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FAQ's

  • What is Osteopathy?
  • What kinds of problems can Osteopathy help with?
  • What can I expect when I visit an Osteopath?
  • How many treatments will I need?
  • Do I need a referral from my GP?
  • How does Osteopathy work?
  • Can I have Osteopathy on my private medical insurance?
  • What are the origins of Osteopathy?

 

What is Osteopathy?

Osteopathy is an established recognised system of diagnosis and treatment, which lays its main emphasis on the structural and functional integrity of the body. It is distinctive by the fact that it recognises that much of the pain and disability we suffer stems from abnormalities in the function of the body structure as well as damage caused to it by disease.

What kinds of problems can Osteopathy help with?

Whilst back pain is the most common problem seen, Osteopathy can help with a wide variety of problems including changes to posture in pregnancy, repetitive strain injury, postural problems caused by driving or work strain, the pain of arthritis and sports injuries among many others.

If you are unsure if osteopathic treatment would be helpful, please contact the clinic and one of our Osteopaths will happy to discuss your problem with you.

What can I expect when I visit an Osteopath?

When you visit an Osteopath for the first time a full case history will be taken and you will be given an examination. You will normally be asked to remove some of your clothing and to perform a simple series of movements. The Osteopath will then use a highly developed sense of touch, called palpation, to identify any points of weakness or excessive strain throughout the body. The Osteopath may need additional investigations such as x-ray, scans or blood tests. This will allow a full diagnosis and suitable treatment plan to be developed for you.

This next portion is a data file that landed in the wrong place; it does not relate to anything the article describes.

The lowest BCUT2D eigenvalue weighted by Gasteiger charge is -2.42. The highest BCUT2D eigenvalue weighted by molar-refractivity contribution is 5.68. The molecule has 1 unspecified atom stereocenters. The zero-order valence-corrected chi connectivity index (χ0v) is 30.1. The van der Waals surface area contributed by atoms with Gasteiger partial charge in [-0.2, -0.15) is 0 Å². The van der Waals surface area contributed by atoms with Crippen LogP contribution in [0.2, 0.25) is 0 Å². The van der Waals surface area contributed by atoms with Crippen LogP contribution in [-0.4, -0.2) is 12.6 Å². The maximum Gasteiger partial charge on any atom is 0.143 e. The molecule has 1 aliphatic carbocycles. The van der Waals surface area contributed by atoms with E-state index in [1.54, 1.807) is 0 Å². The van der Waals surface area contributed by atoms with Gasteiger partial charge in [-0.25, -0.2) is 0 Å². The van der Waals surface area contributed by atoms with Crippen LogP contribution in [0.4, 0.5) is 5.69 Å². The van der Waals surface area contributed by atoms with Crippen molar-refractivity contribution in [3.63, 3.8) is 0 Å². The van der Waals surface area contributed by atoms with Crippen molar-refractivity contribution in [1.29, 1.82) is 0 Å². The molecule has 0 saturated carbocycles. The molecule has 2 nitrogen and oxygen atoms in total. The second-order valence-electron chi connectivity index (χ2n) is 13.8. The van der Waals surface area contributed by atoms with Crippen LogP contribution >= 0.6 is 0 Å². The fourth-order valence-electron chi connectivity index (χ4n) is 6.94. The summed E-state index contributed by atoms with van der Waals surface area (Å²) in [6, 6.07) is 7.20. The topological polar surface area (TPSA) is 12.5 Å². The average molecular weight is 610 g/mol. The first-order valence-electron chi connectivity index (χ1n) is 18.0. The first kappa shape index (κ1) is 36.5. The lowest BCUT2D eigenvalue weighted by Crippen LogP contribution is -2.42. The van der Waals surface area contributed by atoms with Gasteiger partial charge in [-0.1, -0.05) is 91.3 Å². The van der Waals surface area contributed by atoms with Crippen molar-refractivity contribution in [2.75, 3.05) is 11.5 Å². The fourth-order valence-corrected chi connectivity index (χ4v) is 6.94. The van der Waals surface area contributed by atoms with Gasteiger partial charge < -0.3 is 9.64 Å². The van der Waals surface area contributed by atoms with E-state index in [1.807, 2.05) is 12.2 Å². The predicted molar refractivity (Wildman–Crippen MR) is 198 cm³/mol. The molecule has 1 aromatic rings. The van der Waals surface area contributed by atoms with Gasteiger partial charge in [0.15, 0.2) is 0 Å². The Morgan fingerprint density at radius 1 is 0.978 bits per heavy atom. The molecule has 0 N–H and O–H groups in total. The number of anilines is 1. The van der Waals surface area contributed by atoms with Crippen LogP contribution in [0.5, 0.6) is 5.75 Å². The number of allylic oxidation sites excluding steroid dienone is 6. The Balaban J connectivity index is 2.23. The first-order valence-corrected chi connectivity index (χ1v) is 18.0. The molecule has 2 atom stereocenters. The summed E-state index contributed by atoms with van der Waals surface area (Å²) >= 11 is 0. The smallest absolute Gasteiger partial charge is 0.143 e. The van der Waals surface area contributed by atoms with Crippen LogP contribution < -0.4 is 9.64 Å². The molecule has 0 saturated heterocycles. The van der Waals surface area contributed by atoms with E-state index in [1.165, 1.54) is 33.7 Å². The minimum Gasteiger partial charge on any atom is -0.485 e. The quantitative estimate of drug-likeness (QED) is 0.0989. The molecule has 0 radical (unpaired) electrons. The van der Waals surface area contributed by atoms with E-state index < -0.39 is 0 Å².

How many treatments will I need?

Osteopathy is patient centred, which means treatment is geared to you as an individual. Your Osteopath should be able to give you an indication of your treatment plan after your first visit. For some acute pain one or two treatments may be all that is necessary. Chronic conditions may need ongoing maintenance. An average is 4-6 sessions.

Do I need a referral from my GP?

A formal referral from your GP is not necessary. If you may want to claim on your health insurance some require that you obtain your doctors permission first.

How does Osteopathy work?

Osteopaths work with their hands using a wide variety of treatment techniques. These may include soft tissue techniques, rhythmic passive joint mobilisation or specific thrust techniques designed to improve mobility and the range of movement of a joint. Gentle release techniques are widely used, particularly when treating children or elderly patients. This allows the body to return to efficient, normal function.

Can I have Osteopathy on my private medical insurance?

Yes, most major private health insurers fund Osteopathic treatment. Reimbursement will depend on the insurer and the plan you have chosen. Contact the helpline of your insurance company who will explain the best way to claim on your individual policy.

Your spouse, partner or children might also be able to receive osteopathic treatment on your policy. At Sneyd Park clinic our practitioner are all registered with AXA PPP, Aviva BWCA and BUPA.

What are the origins of Osteopathy?

Andrew Taylor Still, born in 1828 in Virginia, USA, trained as a doctor according to the system of medical education available at the time. As time went on he followed a different path from many of his peers, eschewing alcohol and the habit of contemporary physicians of administering crude drugs at their disposal in heroic quantities. This drove him to seek new methods of treating sickness. The outcome of his research was the application of physical treatment as a specialised form of treatment for which he coined the name 'Osteopathy'.

In 1892 A T Still organised a school in Kirksville, Missouri, for the teaching of Osteopathy and it was from these small beginnings that Osteopathy was brought to England early in the 1900's. The British School of Osteopathy was opened in 1917 and has remains Europes largest Osteopathic establishment to date. There are now over 3800 osteopaths practising in the uk.

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